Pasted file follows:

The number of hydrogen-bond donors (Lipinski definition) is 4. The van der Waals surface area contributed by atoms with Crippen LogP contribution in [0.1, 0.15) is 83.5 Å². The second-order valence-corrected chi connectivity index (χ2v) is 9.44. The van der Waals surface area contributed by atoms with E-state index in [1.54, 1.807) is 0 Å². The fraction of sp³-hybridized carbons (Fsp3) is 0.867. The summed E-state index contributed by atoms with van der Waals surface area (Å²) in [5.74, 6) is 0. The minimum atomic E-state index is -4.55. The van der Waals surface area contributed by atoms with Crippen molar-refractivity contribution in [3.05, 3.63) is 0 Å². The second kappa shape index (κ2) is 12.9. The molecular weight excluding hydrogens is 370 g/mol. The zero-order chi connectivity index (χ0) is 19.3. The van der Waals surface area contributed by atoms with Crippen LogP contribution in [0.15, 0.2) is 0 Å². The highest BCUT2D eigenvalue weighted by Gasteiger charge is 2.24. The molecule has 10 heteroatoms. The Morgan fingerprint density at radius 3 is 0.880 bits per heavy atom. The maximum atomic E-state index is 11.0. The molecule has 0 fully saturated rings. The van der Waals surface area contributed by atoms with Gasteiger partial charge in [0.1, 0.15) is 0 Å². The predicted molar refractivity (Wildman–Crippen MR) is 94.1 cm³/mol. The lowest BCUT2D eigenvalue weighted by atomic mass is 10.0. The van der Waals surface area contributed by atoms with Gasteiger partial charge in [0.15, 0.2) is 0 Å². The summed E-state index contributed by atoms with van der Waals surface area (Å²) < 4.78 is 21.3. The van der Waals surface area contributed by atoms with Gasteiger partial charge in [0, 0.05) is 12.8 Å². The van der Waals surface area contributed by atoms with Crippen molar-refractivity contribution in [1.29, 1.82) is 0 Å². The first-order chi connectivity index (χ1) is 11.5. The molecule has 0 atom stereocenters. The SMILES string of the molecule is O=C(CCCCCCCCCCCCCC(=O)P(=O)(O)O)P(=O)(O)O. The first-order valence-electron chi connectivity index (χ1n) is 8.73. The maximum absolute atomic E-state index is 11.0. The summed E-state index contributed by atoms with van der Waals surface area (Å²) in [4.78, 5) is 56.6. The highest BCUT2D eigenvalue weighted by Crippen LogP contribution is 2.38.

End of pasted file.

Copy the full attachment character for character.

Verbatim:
The number of hydrogen-bond donors (Lipinski definition) is 4. The van der Waals surface area contributed by atoms with Crippen LogP contribution in [0.1, 0.15) is 83.5 Å². The second-order valence-corrected chi connectivity index (χ2v) is 9.44. The van der Waals surface area contributed by atoms with E-state index in [1.54, 1.807) is 0 Å². The fraction of sp³-hybridized carbons (Fsp3) is 0.867. The summed E-state index contributed by atoms with van der Waals surface area (Å²) in [5.74, 6) is 0. The minimum atomic E-state index is -4.55. The van der Waals surface area contributed by atoms with Crippen molar-refractivity contribution in [3.05, 3.63) is 0 Å². The second kappa shape index (κ2) is 12.9. The molecular weight excluding hydrogens is 370 g/mol. The zero-order chi connectivity index (χ0) is 19.3. The van der Waals surface area contributed by atoms with Crippen LogP contribution in [0.15, 0.2) is 0 Å². The highest BCUT2D eigenvalue weighted by Gasteiger charge is 2.24. The molecule has 10 heteroatoms. The Morgan fingerprint density at radius 3 is 0.880 bits per heavy atom. The maximum atomic E-state index is 11.0. The molecule has 0 fully saturated rings. The van der Waals surface area contributed by atoms with Gasteiger partial charge in [0.1, 0.15) is 0 Å². The predicted molar refractivity (Wildman–Crippen MR) is 94.1 cm³/mol. The lowest BCUT2D eigenvalue weighted by atomic mass is 10.0. The van der Waals surface area contributed by atoms with Gasteiger partial charge in [0.15, 0.2) is 0 Å². The summed E-state index contributed by atoms with van der Waals surface area (Å²) < 4.78 is 21.3. The van der Waals surface area contributed by atoms with Gasteiger partial charge in [0, 0.05) is 12.8 Å². The van der Waals surface area contributed by atoms with Crippen molar-refractivity contribution in [1.29, 1.82) is 0 Å². The first-order chi connectivity index (χ1) is 11.5. The molecule has 0 atom stereocenters. The SMILES string of the molecule is O=C(CCCCCCCCCCCCCC(=O)P(=O)(O)O)P(=O)(O)O. The first-order valence-electron chi connectivity index (χ1n) is 8.73. The maximum absolute atomic E-state index is 11.0. The summed E-state index contributed by atoms with van der Waals surface area (Å²) in [4.78, 5) is 56.6. The highest BCUT2D eigenvalue weighted by Crippen LogP contribution is 2.38.